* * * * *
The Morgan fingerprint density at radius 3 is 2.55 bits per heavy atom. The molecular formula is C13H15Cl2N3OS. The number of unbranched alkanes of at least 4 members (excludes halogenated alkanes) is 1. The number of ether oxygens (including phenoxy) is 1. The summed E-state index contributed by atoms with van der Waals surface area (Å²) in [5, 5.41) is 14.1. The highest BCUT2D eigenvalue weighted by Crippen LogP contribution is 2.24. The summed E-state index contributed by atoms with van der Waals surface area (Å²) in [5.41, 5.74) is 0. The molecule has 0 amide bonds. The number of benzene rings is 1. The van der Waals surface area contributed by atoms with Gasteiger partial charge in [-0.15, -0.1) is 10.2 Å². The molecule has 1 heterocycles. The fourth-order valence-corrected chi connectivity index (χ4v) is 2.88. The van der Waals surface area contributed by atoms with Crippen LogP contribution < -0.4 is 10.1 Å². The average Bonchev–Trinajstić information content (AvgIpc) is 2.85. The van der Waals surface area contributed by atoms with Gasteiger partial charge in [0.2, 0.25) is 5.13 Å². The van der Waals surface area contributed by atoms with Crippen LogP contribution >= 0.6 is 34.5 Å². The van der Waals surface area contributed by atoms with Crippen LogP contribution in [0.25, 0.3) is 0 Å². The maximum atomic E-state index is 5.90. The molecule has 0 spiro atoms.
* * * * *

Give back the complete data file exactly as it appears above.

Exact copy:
The Morgan fingerprint density at radius 3 is 2.55 bits per heavy atom. The molecular formula is C13H15Cl2N3OS. The number of unbranched alkanes of at least 4 members (excludes halogenated alkanes) is 1. The number of ether oxygens (including phenoxy) is 1. The summed E-state index contributed by atoms with van der Waals surface area (Å²) in [5, 5.41) is 14.1. The highest BCUT2D eigenvalue weighted by Crippen LogP contribution is 2.24. The summed E-state index contributed by atoms with van der Waals surface area (Å²) in [5.41, 5.74) is 0. The molecule has 0 amide bonds. The number of benzene rings is 1. The van der Waals surface area contributed by atoms with Gasteiger partial charge in [-0.15, -0.1) is 10.2 Å². The molecule has 1 heterocycles. The fourth-order valence-corrected chi connectivity index (χ4v) is 2.88. The van der Waals surface area contributed by atoms with Crippen LogP contribution < -0.4 is 10.1 Å². The average Bonchev–Trinajstić information content (AvgIpc) is 2.85. The van der Waals surface area contributed by atoms with Gasteiger partial charge in [0.2, 0.25) is 5.13 Å². The van der Waals surface area contributed by atoms with Crippen LogP contribution >= 0.6 is 34.5 Å². The van der Waals surface area contributed by atoms with Crippen LogP contribution in [0.25, 0.3) is 0 Å². The maximum atomic E-state index is 5.90. The molecule has 0 spiro atoms.